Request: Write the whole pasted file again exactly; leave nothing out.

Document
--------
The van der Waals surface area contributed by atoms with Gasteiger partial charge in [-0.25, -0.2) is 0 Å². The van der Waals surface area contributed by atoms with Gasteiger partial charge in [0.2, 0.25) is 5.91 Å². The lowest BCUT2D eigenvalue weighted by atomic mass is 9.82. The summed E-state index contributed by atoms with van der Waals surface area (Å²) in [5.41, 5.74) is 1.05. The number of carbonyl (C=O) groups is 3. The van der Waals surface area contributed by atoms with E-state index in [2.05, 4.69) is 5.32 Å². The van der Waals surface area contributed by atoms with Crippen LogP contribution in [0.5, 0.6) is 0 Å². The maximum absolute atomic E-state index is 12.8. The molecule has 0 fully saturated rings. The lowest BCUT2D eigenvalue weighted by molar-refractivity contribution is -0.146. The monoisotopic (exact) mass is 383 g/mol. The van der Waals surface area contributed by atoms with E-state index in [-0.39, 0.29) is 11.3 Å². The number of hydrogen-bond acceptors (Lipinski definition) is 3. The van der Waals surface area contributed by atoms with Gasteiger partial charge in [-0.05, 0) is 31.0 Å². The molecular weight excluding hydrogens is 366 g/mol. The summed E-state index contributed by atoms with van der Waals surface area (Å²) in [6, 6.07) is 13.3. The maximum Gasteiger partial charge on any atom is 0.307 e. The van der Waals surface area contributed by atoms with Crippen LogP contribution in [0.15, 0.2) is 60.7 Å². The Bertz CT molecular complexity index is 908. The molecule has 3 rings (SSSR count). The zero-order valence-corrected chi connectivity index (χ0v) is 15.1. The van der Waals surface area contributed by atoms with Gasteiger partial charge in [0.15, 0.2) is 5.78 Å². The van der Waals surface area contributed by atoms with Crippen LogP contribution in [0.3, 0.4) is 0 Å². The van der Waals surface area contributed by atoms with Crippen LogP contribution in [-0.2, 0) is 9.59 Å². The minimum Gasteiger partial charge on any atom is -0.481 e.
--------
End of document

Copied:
The van der Waals surface area contributed by atoms with Gasteiger partial charge in [-0.25, -0.2) is 0 Å². The van der Waals surface area contributed by atoms with Gasteiger partial charge in [0.2, 0.25) is 5.91 Å². The lowest BCUT2D eigenvalue weighted by atomic mass is 9.82. The summed E-state index contributed by atoms with van der Waals surface area (Å²) in [5.41, 5.74) is 1.05. The number of carbonyl (C=O) groups is 3. The van der Waals surface area contributed by atoms with E-state index in [2.05, 4.69) is 5.32 Å². The van der Waals surface area contributed by atoms with Crippen LogP contribution in [0.5, 0.6) is 0 Å². The maximum absolute atomic E-state index is 12.8. The molecule has 0 fully saturated rings. The lowest BCUT2D eigenvalue weighted by molar-refractivity contribution is -0.146. The monoisotopic (exact) mass is 383 g/mol. The van der Waals surface area contributed by atoms with E-state index in [-0.39, 0.29) is 11.3 Å². The number of hydrogen-bond acceptors (Lipinski definition) is 3. The van der Waals surface area contributed by atoms with Gasteiger partial charge in [-0.05, 0) is 31.0 Å². The molecular weight excluding hydrogens is 366 g/mol. The summed E-state index contributed by atoms with van der Waals surface area (Å²) in [6, 6.07) is 13.3. The maximum Gasteiger partial charge on any atom is 0.307 e. The van der Waals surface area contributed by atoms with Crippen LogP contribution in [0.15, 0.2) is 60.7 Å². The Bertz CT molecular complexity index is 908. The molecule has 3 rings (SSSR count). The zero-order valence-corrected chi connectivity index (χ0v) is 15.1. The van der Waals surface area contributed by atoms with Gasteiger partial charge in [0.15, 0.2) is 5.78 Å². The van der Waals surface area contributed by atoms with Crippen LogP contribution in [0.3, 0.4) is 0 Å². The van der Waals surface area contributed by atoms with Crippen LogP contribution in [-0.2, 0) is 9.59 Å². The minimum Gasteiger partial charge on any atom is -0.481 e.